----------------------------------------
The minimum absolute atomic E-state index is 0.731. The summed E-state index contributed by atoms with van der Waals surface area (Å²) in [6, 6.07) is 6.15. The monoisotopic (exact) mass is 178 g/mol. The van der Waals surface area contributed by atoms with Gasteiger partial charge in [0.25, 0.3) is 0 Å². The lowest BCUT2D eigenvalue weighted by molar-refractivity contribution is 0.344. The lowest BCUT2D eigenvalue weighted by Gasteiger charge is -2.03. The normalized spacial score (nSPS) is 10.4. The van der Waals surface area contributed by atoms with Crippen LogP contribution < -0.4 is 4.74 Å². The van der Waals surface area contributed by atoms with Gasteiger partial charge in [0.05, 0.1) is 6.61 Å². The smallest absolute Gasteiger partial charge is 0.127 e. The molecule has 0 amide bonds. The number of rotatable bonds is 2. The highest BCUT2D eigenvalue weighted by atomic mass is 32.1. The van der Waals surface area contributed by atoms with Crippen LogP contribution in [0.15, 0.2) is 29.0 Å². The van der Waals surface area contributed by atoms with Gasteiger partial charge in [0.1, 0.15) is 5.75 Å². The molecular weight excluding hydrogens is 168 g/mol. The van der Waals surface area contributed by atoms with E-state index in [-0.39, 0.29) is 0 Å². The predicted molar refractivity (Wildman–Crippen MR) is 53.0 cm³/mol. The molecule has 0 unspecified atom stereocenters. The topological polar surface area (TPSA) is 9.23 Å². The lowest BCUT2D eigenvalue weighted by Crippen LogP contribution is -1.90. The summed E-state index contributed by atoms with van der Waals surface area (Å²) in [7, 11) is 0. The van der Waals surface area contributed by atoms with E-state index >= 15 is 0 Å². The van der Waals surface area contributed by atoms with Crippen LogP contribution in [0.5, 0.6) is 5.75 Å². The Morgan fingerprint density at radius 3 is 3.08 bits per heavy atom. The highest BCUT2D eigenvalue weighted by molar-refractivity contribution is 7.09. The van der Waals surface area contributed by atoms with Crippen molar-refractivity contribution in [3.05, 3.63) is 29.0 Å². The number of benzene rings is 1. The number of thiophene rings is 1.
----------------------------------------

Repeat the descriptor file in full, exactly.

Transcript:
The minimum absolute atomic E-state index is 0.731. The summed E-state index contributed by atoms with van der Waals surface area (Å²) in [6, 6.07) is 6.15. The monoisotopic (exact) mass is 178 g/mol. The van der Waals surface area contributed by atoms with Gasteiger partial charge in [0.25, 0.3) is 0 Å². The lowest BCUT2D eigenvalue weighted by molar-refractivity contribution is 0.344. The lowest BCUT2D eigenvalue weighted by Gasteiger charge is -2.03. The normalized spacial score (nSPS) is 10.4. The van der Waals surface area contributed by atoms with Crippen LogP contribution < -0.4 is 4.74 Å². The van der Waals surface area contributed by atoms with Gasteiger partial charge in [0.05, 0.1) is 6.61 Å². The smallest absolute Gasteiger partial charge is 0.127 e. The molecule has 0 amide bonds. The number of rotatable bonds is 2. The highest BCUT2D eigenvalue weighted by atomic mass is 32.1. The van der Waals surface area contributed by atoms with Crippen LogP contribution in [0.15, 0.2) is 29.0 Å². The van der Waals surface area contributed by atoms with Gasteiger partial charge in [0.1, 0.15) is 5.75 Å². The molecular weight excluding hydrogens is 168 g/mol. The van der Waals surface area contributed by atoms with E-state index in [-0.39, 0.29) is 0 Å². The predicted molar refractivity (Wildman–Crippen MR) is 53.0 cm³/mol. The molecule has 0 unspecified atom stereocenters. The topological polar surface area (TPSA) is 9.23 Å². The lowest BCUT2D eigenvalue weighted by Crippen LogP contribution is -1.90. The summed E-state index contributed by atoms with van der Waals surface area (Å²) in [7, 11) is 0. The van der Waals surface area contributed by atoms with E-state index >= 15 is 0 Å². The van der Waals surface area contributed by atoms with Crippen LogP contribution in [0.5, 0.6) is 5.75 Å². The Morgan fingerprint density at radius 3 is 3.08 bits per heavy atom. The highest BCUT2D eigenvalue weighted by molar-refractivity contribution is 7.09. The van der Waals surface area contributed by atoms with Crippen molar-refractivity contribution in [3.05, 3.63) is 29.0 Å². The number of benzene rings is 1. The number of thiophene rings is 1.